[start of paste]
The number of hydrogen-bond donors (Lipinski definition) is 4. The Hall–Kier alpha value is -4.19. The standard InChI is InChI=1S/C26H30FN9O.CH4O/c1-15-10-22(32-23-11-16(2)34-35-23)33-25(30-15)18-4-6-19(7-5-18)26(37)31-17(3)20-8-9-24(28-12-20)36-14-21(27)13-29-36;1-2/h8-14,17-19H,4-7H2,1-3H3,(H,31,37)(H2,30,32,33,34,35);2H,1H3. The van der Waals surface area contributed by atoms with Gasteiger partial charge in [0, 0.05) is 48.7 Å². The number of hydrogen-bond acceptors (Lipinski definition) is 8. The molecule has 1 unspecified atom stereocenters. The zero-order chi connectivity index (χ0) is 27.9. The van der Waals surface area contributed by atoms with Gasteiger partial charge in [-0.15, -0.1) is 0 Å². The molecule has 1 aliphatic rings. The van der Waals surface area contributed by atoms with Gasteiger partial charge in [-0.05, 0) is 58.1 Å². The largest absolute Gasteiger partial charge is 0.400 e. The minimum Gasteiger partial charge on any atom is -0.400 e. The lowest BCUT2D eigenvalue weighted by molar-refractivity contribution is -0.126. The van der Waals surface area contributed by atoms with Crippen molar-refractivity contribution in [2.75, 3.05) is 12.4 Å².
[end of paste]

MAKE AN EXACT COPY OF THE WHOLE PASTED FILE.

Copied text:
The number of hydrogen-bond donors (Lipinski definition) is 4. The Hall–Kier alpha value is -4.19. The standard InChI is InChI=1S/C26H30FN9O.CH4O/c1-15-10-22(32-23-11-16(2)34-35-23)33-25(30-15)18-4-6-19(7-5-18)26(37)31-17(3)20-8-9-24(28-12-20)36-14-21(27)13-29-36;1-2/h8-14,17-19H,4-7H2,1-3H3,(H,31,37)(H2,30,32,33,34,35);2H,1H3. The van der Waals surface area contributed by atoms with Gasteiger partial charge in [0, 0.05) is 48.7 Å². The number of hydrogen-bond acceptors (Lipinski definition) is 8. The molecule has 1 unspecified atom stereocenters. The zero-order chi connectivity index (χ0) is 27.9. The van der Waals surface area contributed by atoms with Gasteiger partial charge in [-0.15, -0.1) is 0 Å². The molecule has 1 aliphatic rings. The van der Waals surface area contributed by atoms with Gasteiger partial charge in [-0.05, 0) is 58.1 Å². The largest absolute Gasteiger partial charge is 0.400 e. The minimum Gasteiger partial charge on any atom is -0.400 e. The lowest BCUT2D eigenvalue weighted by molar-refractivity contribution is -0.126. The van der Waals surface area contributed by atoms with Crippen molar-refractivity contribution in [2.75, 3.05) is 12.4 Å².